No more monkey business at NBC, time for Revolution
By Yinka Adegoke and Liana B. Baker
(Reuters) - The NBC network brought a monkey to pitch new programs to prospective advertisers on Monday, looking to highlight a new comedy set in a veterinary clinic rather than the circus its primetime lineup has been in recent years.
"Animal Practice" was among the shows NBC Entertainment Chairman Bob Greenblatt showcased at the upfront presentations held at Radio City Music Hall in Midtown Manhattan, as the network looks to finally climb out of the ratings basement.
That would be something of a revolution for NBC and new owners, Comcast Corp. "Revolution", coincidently, is the name of a futuristic drama that Greenblatt also commissioned for this year's schedule.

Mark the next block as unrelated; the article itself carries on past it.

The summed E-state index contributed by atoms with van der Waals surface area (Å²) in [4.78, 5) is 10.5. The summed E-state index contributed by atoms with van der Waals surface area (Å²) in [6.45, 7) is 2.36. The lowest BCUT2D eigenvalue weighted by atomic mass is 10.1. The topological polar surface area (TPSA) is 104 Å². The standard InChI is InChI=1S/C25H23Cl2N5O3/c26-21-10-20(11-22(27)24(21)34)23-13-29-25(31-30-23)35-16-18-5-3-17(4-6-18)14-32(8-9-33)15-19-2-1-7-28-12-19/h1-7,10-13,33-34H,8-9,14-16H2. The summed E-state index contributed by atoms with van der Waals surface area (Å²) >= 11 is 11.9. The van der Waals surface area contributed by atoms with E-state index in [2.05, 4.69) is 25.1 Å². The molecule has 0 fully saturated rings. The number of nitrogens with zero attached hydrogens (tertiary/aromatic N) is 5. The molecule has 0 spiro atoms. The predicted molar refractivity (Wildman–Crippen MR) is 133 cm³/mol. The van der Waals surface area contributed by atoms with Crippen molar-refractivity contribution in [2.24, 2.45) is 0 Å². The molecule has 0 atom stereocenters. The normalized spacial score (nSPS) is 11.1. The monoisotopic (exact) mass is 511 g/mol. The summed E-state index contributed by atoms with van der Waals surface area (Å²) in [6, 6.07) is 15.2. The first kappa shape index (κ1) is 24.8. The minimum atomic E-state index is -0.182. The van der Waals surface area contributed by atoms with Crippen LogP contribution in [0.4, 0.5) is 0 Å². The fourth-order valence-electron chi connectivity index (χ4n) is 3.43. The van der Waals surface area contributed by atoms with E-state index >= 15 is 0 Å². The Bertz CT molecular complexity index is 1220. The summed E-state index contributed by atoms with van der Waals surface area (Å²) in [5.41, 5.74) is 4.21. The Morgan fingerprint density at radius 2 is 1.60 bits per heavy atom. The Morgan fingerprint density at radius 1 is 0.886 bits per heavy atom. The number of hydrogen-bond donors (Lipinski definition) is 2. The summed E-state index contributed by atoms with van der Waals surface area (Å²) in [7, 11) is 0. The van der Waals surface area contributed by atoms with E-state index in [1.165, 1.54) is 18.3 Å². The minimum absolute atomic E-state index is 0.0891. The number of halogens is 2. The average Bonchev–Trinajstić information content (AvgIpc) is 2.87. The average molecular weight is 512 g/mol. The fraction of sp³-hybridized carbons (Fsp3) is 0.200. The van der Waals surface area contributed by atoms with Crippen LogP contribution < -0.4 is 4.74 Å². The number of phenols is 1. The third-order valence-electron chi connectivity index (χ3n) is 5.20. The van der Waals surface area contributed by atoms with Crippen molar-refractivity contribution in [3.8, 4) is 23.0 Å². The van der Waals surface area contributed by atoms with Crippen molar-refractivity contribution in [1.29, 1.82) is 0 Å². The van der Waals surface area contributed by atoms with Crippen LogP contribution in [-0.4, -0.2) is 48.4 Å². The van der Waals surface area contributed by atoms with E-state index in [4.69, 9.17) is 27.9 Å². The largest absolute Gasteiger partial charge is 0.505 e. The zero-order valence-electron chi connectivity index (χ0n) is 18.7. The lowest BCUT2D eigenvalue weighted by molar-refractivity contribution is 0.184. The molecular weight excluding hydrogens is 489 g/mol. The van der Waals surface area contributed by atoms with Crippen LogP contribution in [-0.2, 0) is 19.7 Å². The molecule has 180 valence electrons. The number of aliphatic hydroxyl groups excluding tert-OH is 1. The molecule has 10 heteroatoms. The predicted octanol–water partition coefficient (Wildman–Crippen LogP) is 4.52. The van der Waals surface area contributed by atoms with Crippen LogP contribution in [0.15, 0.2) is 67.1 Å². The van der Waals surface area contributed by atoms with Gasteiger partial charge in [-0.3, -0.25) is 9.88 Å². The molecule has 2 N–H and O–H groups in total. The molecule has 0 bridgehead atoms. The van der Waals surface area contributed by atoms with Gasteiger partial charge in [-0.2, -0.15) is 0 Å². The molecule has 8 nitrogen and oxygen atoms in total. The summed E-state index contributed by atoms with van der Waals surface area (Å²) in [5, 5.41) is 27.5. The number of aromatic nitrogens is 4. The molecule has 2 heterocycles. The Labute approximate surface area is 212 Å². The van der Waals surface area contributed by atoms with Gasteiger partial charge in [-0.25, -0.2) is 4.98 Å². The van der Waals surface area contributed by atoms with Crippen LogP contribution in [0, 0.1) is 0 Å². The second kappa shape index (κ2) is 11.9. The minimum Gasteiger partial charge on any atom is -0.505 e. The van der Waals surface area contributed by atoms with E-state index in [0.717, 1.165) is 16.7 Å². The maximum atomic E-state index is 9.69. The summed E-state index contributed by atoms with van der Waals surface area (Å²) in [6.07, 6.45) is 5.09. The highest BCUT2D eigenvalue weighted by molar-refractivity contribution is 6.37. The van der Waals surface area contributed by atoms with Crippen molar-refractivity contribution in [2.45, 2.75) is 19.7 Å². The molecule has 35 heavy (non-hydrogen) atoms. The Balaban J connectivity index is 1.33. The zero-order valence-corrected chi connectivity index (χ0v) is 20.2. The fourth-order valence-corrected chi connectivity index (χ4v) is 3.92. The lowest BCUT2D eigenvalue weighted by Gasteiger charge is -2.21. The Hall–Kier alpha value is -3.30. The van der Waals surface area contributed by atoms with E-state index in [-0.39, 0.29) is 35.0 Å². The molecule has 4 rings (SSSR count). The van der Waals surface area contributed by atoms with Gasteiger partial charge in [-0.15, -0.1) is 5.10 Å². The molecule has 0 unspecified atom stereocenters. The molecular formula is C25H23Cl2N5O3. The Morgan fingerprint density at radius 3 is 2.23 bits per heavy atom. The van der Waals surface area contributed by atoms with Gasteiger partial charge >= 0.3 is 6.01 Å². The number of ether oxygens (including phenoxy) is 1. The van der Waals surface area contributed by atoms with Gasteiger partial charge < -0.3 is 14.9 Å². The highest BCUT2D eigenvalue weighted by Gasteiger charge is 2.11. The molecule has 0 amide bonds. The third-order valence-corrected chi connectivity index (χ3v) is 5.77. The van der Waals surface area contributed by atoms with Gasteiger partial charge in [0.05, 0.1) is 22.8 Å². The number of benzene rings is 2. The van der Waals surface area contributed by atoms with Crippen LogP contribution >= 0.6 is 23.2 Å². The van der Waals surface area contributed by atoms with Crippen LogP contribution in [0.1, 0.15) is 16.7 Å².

"I keep harping on how long it is going to take to rebuild this network. But we are going to do it, I promise," Greenblatt told the audience of advertising executives, marketers and TV industry insiders.
"The fact is we will be in a photofinish with ABC for No. 3 and not No. 4 in adults 18-49 and I find that very encouraging," Greenblatt said of competition with the Disney-owned rival.
Upfront week is the television industry's annual rite where networks preview their upcoming shows in the hopes of getting them to buy commercial time in advance.
So far this year NBC is averaging about 7.4 million total viewers in primetime, according to Nielsen, which despite being an increase of 300,000 over last season still ranks the network dead last behind ABC, News Corp's FOX, and CBS Corp.
But in the advertiser-coveted 18-49 year old demographic, NBC's 3.2 million average so far this season actually bests ABC's by about 100,000, mainly because NBC broadcast this year's Super Bowl, which heavily skewed its audience figures younger. Continued...